It’s been a whopping 9 weeks. Sometimes it feels like it’s been an eternity. At other times, it feels like just yesterday we were emotionally boarding a plane, checking way more bags than the average traveler, and lugging our pooch, with fresh eyes to the adventures ahead.
I know that I’m young. I know that I’m inexperienced. However, when we left, I at least felt like I had a little bit of life-experience and ministry-experience under my belt.
Regardless of what experience I have or don’t have, everyone feels a temptation to prove themselves at the start of a new phase of life. We want to show the world, our new employers, and mostly ourselves, that we are capable and will prevail. Over the course of the past few months it seems like deep in my soul Stuart Smalley is quietly repeating his classic phrase “I’m good enough, I’m smart enough, and doggone it, people like me.”
But, no matter how hard I fight to prove myself, how desperately I cling to whispers of approval, how traumatized I am at rejection, there has been one giant lesson broadcasted on every channel of my life: I’m weak.
I don’t know why it is a message that we are so quick to forget. I mean, it is literally found in every corner of our lives. Set aside for a moment all of the things that you think that you can accomplish. Set aside for a moment all of the dreams, longings, desires, your sense of self, and honestly examine your frail existence. I mean, heck, I have to sleep 1/3 of every single day. I can translate entire passages from the Greek into English, yet I fail miserably at “doing the word.” I could eloquently nuance the meaning and definition of self-giving love as found in scripture, yet I fail to patiently serve my wife. I’m weak.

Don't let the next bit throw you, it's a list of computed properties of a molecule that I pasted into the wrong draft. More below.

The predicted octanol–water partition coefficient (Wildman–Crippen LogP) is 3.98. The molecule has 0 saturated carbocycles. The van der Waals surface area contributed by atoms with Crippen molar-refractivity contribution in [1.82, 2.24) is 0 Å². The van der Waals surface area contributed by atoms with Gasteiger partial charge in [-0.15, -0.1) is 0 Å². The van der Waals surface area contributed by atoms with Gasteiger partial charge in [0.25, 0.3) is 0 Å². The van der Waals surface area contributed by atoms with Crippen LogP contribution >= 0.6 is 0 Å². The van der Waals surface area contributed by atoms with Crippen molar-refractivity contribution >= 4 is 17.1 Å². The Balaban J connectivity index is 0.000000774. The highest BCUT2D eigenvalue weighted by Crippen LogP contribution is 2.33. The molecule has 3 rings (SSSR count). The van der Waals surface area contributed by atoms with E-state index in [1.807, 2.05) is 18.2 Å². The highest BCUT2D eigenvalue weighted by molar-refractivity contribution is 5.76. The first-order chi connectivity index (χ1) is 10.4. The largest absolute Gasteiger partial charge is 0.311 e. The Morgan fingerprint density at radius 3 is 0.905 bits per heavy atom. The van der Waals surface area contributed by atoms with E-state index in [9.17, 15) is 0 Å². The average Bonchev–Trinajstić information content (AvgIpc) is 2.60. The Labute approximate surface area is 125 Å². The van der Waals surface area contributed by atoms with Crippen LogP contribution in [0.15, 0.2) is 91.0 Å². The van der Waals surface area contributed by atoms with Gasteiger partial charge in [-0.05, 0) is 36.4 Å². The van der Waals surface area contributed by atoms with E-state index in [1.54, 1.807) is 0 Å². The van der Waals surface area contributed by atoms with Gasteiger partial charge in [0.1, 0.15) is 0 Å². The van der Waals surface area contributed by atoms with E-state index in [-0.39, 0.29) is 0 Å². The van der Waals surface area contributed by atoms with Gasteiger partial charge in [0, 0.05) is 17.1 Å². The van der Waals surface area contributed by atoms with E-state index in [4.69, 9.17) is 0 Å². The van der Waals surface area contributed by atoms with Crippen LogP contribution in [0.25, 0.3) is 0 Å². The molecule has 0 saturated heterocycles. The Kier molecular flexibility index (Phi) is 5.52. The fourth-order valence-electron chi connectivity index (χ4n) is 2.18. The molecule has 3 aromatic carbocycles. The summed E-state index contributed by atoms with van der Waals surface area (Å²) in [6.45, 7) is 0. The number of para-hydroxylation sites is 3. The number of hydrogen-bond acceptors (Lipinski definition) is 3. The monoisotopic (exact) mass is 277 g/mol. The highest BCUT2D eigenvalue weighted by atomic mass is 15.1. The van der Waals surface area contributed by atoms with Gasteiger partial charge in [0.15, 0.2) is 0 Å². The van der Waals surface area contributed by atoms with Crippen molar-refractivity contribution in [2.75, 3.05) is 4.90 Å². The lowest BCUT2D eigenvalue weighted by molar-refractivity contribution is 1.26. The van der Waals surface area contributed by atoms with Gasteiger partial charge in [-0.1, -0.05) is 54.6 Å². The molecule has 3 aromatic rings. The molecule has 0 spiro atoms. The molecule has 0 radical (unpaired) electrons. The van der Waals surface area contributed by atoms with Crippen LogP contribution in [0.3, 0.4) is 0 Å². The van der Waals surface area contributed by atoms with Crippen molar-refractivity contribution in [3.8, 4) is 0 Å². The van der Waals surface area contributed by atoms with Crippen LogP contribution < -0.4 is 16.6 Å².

I can’t change people’s hearts. I can’t cause transformation in a community. I can’t create a movement of discipleship. I can’t even discipline away my own sin, how could I ever imagine that in my strength I could show others the way?
I had the great opportunity to Skype with a friend who reminded me of this very truth: I am merely a beggar telling other beggars where they can find cold water. He challenged me, “lead from your weakness.” The need to constantly prove our capability and experience is anti-gospel. We may proclaim the gospel, but how we proclaim it may contradict the very message we proclaim.
When the gospel takes root in our hearts and lives, it is not our strength, or capability, or experience that defines us. No, it is our weakness that defines us; it is our need that defines us. The gospel message, the sweeping melody of all of scripture, reminds us that it was in the midst of our frailty and weakness that God rescued us. God didn’t rescue me because I am experienced. He didn’t rescue me because I’m capable. He didn’t rescue me because people like me. God rescued me out of His own love and grace for a wretched, broken, empty man like me. Each of us must remember, daily, that our capability, strength, meaning, and power are found in Him.
And it is God, not Justin or Jenny, who will accomplish His perfect plan in Guatemala. We just get to be the empty vessels that He fills.